The leadsman should be notified to either hold their position or rejoin the main body.
Post Climb Briefing
As soon as possible, preferably within a week after the completion of the climb, the team leader shall take up the following:
Review and assessment of the climb:
General conduct, trail, pointers for subsequent climbs, etc.
Comments, admonitions, congratulations regarding conduct of individual participants.
As much as possible, the assigned lead man should not be team leaders themselves. Exceptions can be made in cases of small groups (12 or less) which are not likely to get separated, climb of short duration, or absence of qualified members.
• He must have prior experience on the particular trail unless accompanied by local guides.
• He should be selected among the stronger, healthier, experienced and patient members of the party. For a large climbing party or a long duration climb, more than one should be assigned.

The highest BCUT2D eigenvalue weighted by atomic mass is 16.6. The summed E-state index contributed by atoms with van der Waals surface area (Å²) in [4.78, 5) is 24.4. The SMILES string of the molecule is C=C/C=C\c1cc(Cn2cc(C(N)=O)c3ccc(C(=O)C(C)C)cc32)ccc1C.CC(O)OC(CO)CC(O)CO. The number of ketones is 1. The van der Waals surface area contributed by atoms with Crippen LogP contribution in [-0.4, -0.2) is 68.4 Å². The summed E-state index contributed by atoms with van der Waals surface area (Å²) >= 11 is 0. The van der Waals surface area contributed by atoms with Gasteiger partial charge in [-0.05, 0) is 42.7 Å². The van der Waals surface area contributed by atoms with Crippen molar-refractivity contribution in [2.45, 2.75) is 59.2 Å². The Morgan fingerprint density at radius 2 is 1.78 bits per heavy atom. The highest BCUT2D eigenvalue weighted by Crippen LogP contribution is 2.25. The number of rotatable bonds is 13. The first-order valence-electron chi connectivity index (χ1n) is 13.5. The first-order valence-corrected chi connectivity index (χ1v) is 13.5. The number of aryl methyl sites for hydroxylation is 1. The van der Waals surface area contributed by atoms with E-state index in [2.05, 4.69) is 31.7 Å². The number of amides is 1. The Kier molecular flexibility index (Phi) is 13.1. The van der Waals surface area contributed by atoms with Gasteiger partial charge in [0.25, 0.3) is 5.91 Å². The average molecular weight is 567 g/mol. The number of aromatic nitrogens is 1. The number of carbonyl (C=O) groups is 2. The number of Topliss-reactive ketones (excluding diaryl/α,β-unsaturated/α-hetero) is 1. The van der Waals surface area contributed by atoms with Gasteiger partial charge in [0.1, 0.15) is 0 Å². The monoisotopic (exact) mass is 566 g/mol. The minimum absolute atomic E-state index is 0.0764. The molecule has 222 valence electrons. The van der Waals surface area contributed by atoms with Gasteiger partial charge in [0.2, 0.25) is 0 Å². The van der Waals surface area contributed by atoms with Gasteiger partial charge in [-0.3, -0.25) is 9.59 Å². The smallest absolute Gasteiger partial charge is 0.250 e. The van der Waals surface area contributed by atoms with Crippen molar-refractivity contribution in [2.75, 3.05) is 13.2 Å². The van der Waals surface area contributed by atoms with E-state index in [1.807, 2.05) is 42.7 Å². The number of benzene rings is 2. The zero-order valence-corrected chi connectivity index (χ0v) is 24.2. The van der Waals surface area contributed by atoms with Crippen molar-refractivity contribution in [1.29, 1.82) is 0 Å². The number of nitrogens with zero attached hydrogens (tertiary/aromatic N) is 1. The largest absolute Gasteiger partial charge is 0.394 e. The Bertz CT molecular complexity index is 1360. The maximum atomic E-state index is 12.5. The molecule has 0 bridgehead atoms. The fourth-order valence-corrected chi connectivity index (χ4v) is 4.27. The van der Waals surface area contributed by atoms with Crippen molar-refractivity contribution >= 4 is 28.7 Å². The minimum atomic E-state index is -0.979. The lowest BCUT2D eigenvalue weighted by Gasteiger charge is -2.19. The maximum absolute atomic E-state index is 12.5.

• He has the duty to put in place the proper trail markers for the guidance of the following groups. When in doubt, or when the possibility of doubt exists, the trail must be marked in such a manner that no confusion could arise in its interpretation.
• He must stop and wait for re-assembly at designated major rest stops, and they must remain within whistle-hearing distance of the next group at all times.
• He should not deviate from the planned route without waiting for the team leader’s decision.
• He shall implement the pacing as instructed by the Team Leader.
As much as possible, the assigned sweepers should not be team leaders themselves. Exceptions may be made in cases of small parties , (12 or less) which are not likely to get separated; climbs of short duration; or absence of qualified members.
• They must have prior experience on the particular trail unless accompanied by a local guide.
• They must be self-contained as completely as practicable.